Oct 31, 2017 06:25 PM #11
David Wright
Benchmark Realty, LLC - Brentwood, TN
Real Estate Refined

Very interesting article Tammie. I always provide feedback on my showings, and if I'm in a neighborhood I am less familiar with, I will run comps before I leave feedback. My reputation is on the line too.

On the other hand, clients do like feedback and sometimes their feedback helps get the attention of the seller when something needs addressing like traffic flow of a home or its dated. More than once, they have shown the seller their price is a little high. 

I am surprised by the strength of home sales this fall. I saw a decline beginning at the end of July, but now homes are moving rather quickly and inventory is dropping again.


Oct 31, 2017 08:14 PM #12
Dörte Engel
RE/MAX Leading Edge - Bowie, MD
ABC - Annapolis, Bowie, Crofton & rest of Maryland

Dear Tammie,

An offer is definitely the best feedback. The rest is interesting, but has more to do with the particular buyers everyone is working with rather than that property. I too have had folks, who needed to fit two pianos side by side & not all living rooms let you do that.

Oct 31, 2017 08:21 PM #13
Jeff Dowler, CRS
eXp Realty of California, Inc. - Carlsbad, CA
The Southern California Relocation Dude


I find feedback is a mixed bag. Sometimes it's helpful, but so often it seems it's just a way for the agent to provide some justification for the buyer not moving forward, or the house shouldn't have been shown in the first place - they want single story, or they want 4 bedrooms, not 3! I try to get feedback and share it but it's tough. And seller responses are mixed as well.


Oct 31, 2017 10:39 PM #14
Marte Cliff
Marte Cliff Copywriting - Priest River, ID
Your real estate writer

I think it's a bit scary that there are so many agents working who don't have a clue about the market or about what they're doing.

Oct 31, 2017 10:43 PM #15
John Wiley
Fort Myers, FL
Lee County, FL, ECO Broker, GRI, SRES,GREEN,PSA

A thought provoking post. I have noticed in the last few months that many of the offers I have received would not be considered good feedback. Even though we are low on inventory offers are coming in far below list. I hope these agents follow the listing to see that when we close we are about $20,000 above their offer.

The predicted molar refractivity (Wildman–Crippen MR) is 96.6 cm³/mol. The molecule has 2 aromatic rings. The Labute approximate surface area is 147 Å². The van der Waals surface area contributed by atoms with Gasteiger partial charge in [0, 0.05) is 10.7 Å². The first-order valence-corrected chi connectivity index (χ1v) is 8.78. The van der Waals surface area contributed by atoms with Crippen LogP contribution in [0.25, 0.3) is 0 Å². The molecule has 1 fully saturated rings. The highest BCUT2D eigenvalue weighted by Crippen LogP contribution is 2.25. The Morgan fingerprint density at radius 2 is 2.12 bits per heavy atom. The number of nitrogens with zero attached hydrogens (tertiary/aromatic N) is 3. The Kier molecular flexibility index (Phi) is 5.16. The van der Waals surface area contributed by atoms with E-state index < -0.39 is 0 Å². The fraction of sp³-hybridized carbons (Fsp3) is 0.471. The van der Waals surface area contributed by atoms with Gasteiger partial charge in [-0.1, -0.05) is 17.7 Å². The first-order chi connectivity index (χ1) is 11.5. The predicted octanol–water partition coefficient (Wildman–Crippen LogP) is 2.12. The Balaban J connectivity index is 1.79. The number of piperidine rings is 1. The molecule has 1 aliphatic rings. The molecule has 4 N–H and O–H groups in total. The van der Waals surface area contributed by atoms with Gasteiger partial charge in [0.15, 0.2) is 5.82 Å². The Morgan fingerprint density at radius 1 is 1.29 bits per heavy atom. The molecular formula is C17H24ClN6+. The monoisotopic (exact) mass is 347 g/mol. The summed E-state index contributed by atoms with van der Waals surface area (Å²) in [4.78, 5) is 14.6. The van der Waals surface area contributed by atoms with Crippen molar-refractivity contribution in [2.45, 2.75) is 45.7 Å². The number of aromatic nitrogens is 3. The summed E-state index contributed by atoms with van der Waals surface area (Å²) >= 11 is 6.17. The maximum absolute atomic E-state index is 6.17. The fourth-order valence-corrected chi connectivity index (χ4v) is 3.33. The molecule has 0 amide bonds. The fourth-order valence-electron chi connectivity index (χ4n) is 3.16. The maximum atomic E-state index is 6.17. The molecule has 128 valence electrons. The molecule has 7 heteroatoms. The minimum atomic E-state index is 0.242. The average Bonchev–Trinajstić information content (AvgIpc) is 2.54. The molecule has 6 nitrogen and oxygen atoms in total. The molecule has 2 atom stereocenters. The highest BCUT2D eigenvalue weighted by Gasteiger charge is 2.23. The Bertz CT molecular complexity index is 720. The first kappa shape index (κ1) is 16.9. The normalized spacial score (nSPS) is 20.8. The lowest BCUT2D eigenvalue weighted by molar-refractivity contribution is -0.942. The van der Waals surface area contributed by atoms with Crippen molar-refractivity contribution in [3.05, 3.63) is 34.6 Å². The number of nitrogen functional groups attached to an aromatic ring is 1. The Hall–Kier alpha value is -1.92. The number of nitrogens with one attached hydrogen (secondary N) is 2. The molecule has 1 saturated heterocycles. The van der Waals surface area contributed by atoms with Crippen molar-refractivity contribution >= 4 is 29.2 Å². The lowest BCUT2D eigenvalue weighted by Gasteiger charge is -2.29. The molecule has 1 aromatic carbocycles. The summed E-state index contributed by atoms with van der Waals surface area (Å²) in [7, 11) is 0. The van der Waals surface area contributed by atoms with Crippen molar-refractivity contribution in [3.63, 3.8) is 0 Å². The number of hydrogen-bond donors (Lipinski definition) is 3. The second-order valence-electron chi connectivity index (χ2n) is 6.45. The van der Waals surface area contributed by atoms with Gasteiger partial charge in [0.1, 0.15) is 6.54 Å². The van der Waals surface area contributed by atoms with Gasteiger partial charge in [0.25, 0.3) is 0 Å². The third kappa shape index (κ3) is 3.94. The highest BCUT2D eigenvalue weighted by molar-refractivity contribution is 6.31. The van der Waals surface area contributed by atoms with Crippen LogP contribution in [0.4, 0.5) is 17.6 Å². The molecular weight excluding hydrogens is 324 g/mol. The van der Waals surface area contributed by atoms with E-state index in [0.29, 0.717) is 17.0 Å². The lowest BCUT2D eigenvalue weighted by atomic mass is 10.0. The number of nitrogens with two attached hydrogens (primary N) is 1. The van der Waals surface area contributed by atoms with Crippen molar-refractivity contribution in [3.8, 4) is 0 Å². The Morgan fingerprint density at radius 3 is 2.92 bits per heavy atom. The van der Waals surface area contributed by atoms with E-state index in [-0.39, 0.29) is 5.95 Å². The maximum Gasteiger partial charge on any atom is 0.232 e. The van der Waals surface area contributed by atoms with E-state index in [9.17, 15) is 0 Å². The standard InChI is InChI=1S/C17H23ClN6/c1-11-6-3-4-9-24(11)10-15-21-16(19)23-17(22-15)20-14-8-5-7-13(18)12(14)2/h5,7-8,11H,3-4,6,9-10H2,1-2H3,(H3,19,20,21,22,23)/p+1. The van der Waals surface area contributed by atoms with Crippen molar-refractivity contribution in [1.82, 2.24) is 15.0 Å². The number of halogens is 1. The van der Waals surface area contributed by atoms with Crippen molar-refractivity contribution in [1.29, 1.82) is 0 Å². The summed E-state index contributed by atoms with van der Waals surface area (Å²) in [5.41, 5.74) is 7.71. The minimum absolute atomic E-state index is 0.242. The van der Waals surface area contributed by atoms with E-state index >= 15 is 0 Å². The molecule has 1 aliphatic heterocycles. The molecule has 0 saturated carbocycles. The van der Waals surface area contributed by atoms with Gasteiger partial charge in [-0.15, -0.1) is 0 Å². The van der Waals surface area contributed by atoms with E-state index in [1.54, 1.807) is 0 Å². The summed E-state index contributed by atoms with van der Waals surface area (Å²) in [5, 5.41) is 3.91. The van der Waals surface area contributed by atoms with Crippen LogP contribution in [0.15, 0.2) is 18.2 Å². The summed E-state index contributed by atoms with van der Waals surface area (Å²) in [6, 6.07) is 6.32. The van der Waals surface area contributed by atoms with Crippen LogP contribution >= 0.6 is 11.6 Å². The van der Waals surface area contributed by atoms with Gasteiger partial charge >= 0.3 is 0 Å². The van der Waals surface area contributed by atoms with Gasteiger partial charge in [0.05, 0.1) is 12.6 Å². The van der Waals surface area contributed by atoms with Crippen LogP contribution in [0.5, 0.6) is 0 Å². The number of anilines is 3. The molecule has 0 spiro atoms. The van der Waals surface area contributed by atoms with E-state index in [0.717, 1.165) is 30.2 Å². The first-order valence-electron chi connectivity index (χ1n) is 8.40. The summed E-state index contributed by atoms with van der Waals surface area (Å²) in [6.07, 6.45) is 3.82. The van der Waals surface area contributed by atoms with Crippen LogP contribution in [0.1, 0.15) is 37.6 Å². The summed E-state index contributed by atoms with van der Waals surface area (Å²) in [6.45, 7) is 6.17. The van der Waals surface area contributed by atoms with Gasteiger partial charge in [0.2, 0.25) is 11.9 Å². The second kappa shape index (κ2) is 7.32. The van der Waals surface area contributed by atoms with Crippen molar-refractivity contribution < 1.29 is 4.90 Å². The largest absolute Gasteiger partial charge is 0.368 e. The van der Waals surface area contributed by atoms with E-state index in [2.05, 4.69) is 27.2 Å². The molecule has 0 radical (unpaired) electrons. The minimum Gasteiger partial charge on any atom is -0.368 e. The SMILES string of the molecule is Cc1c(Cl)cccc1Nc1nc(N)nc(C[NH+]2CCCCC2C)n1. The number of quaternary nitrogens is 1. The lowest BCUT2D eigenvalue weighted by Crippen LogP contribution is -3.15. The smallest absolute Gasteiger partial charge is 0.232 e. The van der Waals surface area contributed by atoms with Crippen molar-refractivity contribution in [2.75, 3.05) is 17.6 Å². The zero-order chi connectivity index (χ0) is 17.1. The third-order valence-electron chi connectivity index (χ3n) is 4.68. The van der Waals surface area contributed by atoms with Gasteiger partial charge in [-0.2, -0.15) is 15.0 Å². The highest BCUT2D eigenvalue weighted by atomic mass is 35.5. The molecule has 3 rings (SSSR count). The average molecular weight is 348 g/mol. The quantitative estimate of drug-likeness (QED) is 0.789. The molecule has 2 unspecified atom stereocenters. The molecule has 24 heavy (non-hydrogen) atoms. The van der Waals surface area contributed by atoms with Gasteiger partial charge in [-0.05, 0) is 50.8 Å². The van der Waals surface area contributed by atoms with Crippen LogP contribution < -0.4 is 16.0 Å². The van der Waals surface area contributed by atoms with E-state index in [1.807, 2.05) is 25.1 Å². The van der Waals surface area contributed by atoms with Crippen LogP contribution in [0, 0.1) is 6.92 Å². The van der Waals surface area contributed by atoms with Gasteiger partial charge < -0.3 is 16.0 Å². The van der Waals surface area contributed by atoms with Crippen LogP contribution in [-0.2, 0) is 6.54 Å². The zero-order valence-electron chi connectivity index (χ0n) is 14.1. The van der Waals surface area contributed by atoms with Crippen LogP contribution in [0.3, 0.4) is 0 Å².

Nov 01, 2017 05:40 AM #16
Kimo Jarrett
WikiWiki Realty - Huntington Beach, CA
Pro Lifestyle Solutions

Feedback could be useful whether it's solicited or unsolicited, however, if the property is marketed accurately, the only feedback that matters is the offer to buy, isn't it? As you stated, BPO's are useless when the broker or agent's opinion isn't accurately derived from the facts regarding the property.

I personally don't solicit feedback from buyers or agents, yet, that doesn't stop them from expressing their feedback and many times their feedback is nonsensical. So, "what feature about this property is most important to you" isn't a feedback question from a salesperson but a marketing question that leads to other marketing questions and ultimately to closing questions. Great post.

Nov 01, 2017 05:57 AM #17
Pat Starnes-Front Gate Realty
Front Gate Real Estate - Brandon, MS
601-991-2900 Office; 601-278-4513 Cell

It can be helpful when you have a resistant seller, but you hit the nail on the head with the statement of "the best feedback is an offer". And you got FOUR! Congratulations!

Nov 01, 2017 08:20 AM #19
Kathy Streib
Room Service Home Staging - Delray Beach, FL
Home Stager - Palm Beach County,FL -561-914-6224

Hi Tammie- speaking as a former seller, I know that I've been curious about feedback too. But my husband (retired builder) always says that if a house isn't selling, it's not priced right. 

I do think the request for feedback is a lot like us asking our friends or spouses "Do you like my new hairstyle?" or "How do I look?" There's a certain insecurity that comes from laying your home open for the world to see. 

Nov 01, 2017 09:51 AM #20
Gary L. Waters Broker Associate, Bucci Realty
Bucci Realty, Inc. - Melbourne, FL
Fifteen Years Experience in Brevard County

Unfortunately I think feedback only works when it serves to support my position -lower the price, de-clutter, paint, etc!  The most useless feedback is the "shows well, thanks."  "Looks good, not interested."  "Priced right, still looking!"

Nov 09, 2017 07:12 AM #21
Laura Cerrano
Feng Shui Manhattan Long Island - Locust Valley, NY
Certified Feng Shui Expert, Speaker & Researcher

How much heard somebody say that everybody is entitled to an opinion, but some just hold more weight than others. I think they said in another way

Jan 20, 2018 11:01 PM #22
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Tammie White, Broker

Franklin TN Homes for Sale